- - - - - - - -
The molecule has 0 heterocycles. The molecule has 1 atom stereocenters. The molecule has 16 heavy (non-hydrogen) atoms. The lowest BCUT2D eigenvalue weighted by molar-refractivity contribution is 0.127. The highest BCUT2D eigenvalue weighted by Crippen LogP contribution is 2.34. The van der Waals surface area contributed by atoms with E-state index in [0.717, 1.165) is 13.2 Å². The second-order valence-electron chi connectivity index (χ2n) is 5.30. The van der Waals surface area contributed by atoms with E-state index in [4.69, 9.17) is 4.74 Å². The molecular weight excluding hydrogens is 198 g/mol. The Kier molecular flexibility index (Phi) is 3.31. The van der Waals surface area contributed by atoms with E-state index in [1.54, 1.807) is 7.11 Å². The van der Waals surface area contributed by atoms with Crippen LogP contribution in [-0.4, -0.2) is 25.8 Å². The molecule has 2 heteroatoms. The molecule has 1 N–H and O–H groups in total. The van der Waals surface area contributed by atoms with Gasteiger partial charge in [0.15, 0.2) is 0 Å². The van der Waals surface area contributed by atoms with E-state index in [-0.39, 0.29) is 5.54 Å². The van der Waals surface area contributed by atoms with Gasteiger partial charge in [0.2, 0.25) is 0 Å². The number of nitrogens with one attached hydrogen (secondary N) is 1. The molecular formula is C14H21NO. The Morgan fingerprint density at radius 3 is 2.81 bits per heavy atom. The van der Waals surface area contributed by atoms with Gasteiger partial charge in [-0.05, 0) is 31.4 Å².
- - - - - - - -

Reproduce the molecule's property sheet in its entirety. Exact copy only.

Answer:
The molecule has 0 heterocycles. The molecule has 1 atom stereocenters. The molecule has 16 heavy (non-hydrogen) atoms. The lowest BCUT2D eigenvalue weighted by molar-refractivity contribution is 0.127. The highest BCUT2D eigenvalue weighted by Crippen LogP contribution is 2.34. The van der Waals surface area contributed by atoms with E-state index in [0.717, 1.165) is 13.2 Å². The second-order valence-electron chi connectivity index (χ2n) is 5.30. The van der Waals surface area contributed by atoms with E-state index in [4.69, 9.17) is 4.74 Å². The molecular weight excluding hydrogens is 198 g/mol. The Kier molecular flexibility index (Phi) is 3.31. The van der Waals surface area contributed by atoms with E-state index in [1.54, 1.807) is 7.11 Å². The van der Waals surface area contributed by atoms with Crippen LogP contribution in [-0.4, -0.2) is 25.8 Å². The molecule has 2 heteroatoms. The molecule has 1 N–H and O–H groups in total. The van der Waals surface area contributed by atoms with Gasteiger partial charge in [0.15, 0.2) is 0 Å². The van der Waals surface area contributed by atoms with E-state index in [-0.39, 0.29) is 5.54 Å². The van der Waals surface area contributed by atoms with Gasteiger partial charge in [0.2, 0.25) is 0 Å². The number of nitrogens with one attached hydrogen (secondary N) is 1. The molecular formula is C14H21NO. The Morgan fingerprint density at radius 3 is 2.81 bits per heavy atom. The van der Waals surface area contributed by atoms with Gasteiger partial charge in [-0.05, 0) is 31.4 Å².